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Open Source

Frequently Asked Questions

What makes a textbook open?

A textbook becomes "open" when its copyright-holder grants usage rights to the public through an "open license," which typically includes the right to access, reformat, and customize it at no additional cost.

What do open textbooks look like?

Hard copies of open textbooks look much like traditional texts. The primary differences are that open textbooks are also accessible online at no cost and the hard copies are optional and affordably priced.

How many open textbooks are there?

Thousands of open textbooks already exist and more are on the way.

(Some text in this guide has been provided by the oer consortium and Erik Christensen.)

Frequently Asked Questions

Who pays open textbook authors?

Open publishing models are still evolving, so author payment varies. Some are paid royalties on print sales, some receive grant support, and others choose to write on their own time.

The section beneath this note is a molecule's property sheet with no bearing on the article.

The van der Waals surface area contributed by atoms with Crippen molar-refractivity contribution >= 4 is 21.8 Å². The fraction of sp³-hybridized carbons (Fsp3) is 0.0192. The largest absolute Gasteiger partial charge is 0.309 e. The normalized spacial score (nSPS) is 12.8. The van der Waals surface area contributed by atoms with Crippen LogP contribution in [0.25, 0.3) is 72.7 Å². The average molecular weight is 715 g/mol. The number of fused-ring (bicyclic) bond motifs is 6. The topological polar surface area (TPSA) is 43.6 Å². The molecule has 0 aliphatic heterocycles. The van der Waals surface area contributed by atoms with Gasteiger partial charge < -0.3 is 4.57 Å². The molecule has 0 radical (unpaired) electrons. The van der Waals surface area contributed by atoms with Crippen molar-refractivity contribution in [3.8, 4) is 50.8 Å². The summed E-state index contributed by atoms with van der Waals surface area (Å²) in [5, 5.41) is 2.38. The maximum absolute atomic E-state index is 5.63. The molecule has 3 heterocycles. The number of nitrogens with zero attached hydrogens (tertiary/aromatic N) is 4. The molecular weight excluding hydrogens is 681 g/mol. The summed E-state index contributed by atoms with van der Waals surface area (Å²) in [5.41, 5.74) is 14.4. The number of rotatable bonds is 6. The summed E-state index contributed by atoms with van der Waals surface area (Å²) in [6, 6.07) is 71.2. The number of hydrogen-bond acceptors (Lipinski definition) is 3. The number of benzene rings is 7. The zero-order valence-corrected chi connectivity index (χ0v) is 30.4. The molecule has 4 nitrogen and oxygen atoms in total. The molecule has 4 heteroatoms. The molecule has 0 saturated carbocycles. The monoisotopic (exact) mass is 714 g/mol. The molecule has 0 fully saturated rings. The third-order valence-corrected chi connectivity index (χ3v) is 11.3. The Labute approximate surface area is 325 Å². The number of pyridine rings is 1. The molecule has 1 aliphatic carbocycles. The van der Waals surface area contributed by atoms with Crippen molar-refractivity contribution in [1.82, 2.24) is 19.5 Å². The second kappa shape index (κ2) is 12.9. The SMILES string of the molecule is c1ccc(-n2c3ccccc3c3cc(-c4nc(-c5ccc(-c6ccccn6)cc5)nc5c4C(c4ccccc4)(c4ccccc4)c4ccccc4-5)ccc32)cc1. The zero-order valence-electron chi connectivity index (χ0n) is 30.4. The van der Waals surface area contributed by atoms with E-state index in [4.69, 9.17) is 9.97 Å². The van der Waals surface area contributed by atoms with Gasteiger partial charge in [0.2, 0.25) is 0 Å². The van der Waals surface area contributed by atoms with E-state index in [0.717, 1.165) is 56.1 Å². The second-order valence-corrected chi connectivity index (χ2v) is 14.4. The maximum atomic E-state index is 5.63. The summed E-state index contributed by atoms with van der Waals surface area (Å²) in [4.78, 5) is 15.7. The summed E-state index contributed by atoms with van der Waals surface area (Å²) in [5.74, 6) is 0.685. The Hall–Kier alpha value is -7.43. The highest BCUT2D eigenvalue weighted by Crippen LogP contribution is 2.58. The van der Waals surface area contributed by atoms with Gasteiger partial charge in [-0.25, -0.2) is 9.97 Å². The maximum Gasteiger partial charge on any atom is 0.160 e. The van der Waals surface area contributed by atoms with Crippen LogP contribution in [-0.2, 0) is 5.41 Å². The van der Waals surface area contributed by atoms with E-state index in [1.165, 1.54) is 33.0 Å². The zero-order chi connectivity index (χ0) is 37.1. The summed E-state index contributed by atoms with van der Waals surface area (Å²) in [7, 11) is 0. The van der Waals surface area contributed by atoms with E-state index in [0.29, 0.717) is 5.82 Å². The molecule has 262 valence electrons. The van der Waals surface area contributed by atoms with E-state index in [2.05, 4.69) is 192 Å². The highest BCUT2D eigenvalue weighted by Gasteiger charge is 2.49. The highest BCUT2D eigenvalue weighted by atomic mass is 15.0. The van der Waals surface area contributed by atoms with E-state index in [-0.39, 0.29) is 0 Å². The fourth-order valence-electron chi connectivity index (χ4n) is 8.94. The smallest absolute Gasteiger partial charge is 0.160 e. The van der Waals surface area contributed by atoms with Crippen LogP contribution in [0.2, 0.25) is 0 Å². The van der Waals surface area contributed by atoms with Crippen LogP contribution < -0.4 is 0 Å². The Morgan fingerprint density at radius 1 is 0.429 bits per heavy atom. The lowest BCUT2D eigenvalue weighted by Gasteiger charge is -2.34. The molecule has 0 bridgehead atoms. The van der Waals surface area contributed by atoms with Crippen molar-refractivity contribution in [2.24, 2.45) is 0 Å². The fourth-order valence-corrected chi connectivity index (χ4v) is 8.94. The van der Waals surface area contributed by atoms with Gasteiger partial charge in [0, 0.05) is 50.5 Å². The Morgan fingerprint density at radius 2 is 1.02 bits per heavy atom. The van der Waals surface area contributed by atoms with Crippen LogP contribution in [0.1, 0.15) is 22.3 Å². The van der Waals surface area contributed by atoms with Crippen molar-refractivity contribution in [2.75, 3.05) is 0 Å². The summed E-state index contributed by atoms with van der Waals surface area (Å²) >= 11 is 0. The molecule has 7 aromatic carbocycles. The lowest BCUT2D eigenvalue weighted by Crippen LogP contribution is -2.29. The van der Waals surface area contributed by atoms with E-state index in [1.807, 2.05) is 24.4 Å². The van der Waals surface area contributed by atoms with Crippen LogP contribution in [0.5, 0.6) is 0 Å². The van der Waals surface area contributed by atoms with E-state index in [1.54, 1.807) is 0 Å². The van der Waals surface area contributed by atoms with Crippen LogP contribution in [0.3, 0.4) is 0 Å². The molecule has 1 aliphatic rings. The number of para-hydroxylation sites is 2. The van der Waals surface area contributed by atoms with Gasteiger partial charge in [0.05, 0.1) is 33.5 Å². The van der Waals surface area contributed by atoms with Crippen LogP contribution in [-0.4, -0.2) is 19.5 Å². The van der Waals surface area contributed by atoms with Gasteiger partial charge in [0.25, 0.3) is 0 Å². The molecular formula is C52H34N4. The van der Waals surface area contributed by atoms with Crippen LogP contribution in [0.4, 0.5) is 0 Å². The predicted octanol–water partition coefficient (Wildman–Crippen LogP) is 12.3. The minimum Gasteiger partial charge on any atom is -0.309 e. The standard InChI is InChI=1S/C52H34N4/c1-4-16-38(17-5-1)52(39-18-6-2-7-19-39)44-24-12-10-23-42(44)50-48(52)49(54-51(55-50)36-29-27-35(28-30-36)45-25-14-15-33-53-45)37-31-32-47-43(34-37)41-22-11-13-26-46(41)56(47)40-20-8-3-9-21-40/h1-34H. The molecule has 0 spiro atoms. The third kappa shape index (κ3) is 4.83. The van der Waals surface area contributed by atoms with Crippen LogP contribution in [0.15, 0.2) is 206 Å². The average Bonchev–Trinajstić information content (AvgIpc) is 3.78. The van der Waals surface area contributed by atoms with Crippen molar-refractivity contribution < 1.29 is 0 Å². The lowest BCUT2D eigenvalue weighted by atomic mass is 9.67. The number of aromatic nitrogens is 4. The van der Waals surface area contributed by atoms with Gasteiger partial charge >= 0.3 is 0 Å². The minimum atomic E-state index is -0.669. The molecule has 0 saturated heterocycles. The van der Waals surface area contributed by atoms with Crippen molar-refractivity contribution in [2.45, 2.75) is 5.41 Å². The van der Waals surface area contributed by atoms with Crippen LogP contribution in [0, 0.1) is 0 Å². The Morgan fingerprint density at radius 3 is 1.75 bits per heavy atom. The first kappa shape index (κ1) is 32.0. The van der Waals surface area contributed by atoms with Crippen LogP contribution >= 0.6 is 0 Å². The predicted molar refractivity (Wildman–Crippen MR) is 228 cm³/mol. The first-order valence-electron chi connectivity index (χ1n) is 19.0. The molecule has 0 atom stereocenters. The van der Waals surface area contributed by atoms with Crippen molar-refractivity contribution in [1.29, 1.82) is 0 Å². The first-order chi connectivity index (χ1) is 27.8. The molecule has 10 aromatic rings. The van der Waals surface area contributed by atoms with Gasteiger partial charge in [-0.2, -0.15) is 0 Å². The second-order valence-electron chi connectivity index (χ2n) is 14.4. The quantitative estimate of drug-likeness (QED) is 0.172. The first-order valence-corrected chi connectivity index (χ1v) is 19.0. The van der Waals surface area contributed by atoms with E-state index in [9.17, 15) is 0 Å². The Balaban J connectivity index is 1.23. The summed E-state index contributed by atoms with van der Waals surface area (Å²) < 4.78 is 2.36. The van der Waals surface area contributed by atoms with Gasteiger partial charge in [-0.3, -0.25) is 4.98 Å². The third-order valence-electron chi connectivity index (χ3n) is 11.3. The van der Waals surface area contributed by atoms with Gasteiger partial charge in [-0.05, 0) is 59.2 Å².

Are open textbooks high quality?

Many open textbooks are developed through traditional peer review, others are vetted by experts. As with any textbook, you are the final judge of whether an open textbook meets the needs of your course.

What do open textbooks look like?

Open textbooks are similar to traditional texts, but much more flexible. If desired, you can create a custom version by editing it yourself to match your classroom instruction. They are available in both print and digital formats:

  • Online, at no cost.
  • Downloadable PDF, at no cost.
  • Print-on-Demand, typically for $20-$40.